Disruption of Traditional Economy

  • After the grant of Diwani Rights, the English tried to collect maximum revenue from the cultivators by giving out land to the highest bidder for five years.
  • To avoid faults in the tax assessment of land and the uncertainty of revenue collections, the British introduced Permanent Settlement under Lord Cornwallis.
  • The British decided to make the settlements with the Zamindars, and not with the ryots.
  • As the British Empire expanded towards South and Western India, the Ryotwari and the Mahalwari settlements were introduced in these areas.
  • Philip Francis, the councillor of Warren Hastings anticipated the idea of Permanent Settlement in a Minute in 1776.
  • Other British officials like Alexander Dow, Henry Pattulo also recommended a system like Permanent Settlement.
  • In case the zamindar was unable to pay before sunset of the last day of the calendar year, according to the Sunset Law, his zamindari would be confiscated and auctioned.
  • Gradually, the Permanent Settlement was extended to 19% British territory in India covering Bengal, Bihar, Odisha (formerly Orissa) and Varanasi division of U.P.
  • The Permanent Settlement gave rise to a group of intermediaries like Pattanidars.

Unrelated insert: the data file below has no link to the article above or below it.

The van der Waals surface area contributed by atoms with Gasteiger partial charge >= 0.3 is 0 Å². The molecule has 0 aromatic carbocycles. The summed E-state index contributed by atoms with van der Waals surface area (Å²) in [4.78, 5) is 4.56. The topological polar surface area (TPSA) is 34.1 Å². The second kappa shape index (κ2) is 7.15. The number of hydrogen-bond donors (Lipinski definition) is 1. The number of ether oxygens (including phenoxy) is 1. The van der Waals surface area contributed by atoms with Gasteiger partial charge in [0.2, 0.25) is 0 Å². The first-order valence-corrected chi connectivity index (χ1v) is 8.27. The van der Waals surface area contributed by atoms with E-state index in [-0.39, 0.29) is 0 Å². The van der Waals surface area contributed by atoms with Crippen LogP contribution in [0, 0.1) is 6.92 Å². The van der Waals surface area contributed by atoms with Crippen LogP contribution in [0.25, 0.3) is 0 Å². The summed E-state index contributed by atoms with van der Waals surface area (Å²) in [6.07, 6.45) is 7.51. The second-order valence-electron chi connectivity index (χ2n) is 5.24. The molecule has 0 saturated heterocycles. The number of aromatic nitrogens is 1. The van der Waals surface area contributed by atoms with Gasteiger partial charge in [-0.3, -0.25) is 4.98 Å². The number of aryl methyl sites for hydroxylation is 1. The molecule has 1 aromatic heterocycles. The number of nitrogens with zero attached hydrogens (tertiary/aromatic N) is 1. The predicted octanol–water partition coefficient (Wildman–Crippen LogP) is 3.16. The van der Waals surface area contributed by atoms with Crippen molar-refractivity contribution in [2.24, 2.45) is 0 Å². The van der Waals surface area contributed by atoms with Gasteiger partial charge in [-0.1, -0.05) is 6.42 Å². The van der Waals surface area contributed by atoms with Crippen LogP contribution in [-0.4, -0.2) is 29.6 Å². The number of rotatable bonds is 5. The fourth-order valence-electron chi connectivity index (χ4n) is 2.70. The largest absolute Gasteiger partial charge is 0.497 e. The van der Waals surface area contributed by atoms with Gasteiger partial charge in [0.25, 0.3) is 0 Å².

• The Floud Commission recommended the abolition of Permanent Settlement and finally the free Indian government abolished it in 1953.
  • The annexation of Peshwa and Mysore lands made it imperative for the Company to have a land revenue settlement in these areas.
  • Alexander Reed was authorised to settle land revenue in Tipu Sultan’s territory of Bara Mahal in 1796.
  • When Thomas Munro became the Governor of Madras in 1820, he re-examined the Ryotwari system and settled 1/3rd of the gross produce of land as rent.
  • Apart from the Ryotwari system, the Mahalwari settlement was introduced in some areas of British India like Punjab, Central Provinces and parts of North-Western Provinces.
  • Dadabhai Naoroji in his book ‘Poverty and un-British Rule in India’ and R.C Dutt in ‘Economic History of India’ exposed the nature of British exploitation in India.
  • Famine broke out in Orissa and Madras in1865-66 in which 20 lakh people died.
  • There were famines in Western U.P, Bombay, Punjab, Karnataka and Maharashtra too.
  • John Stuart Mill and William Hunter severely criticised the British rule and its economic policy for frequent famine outbreaks.


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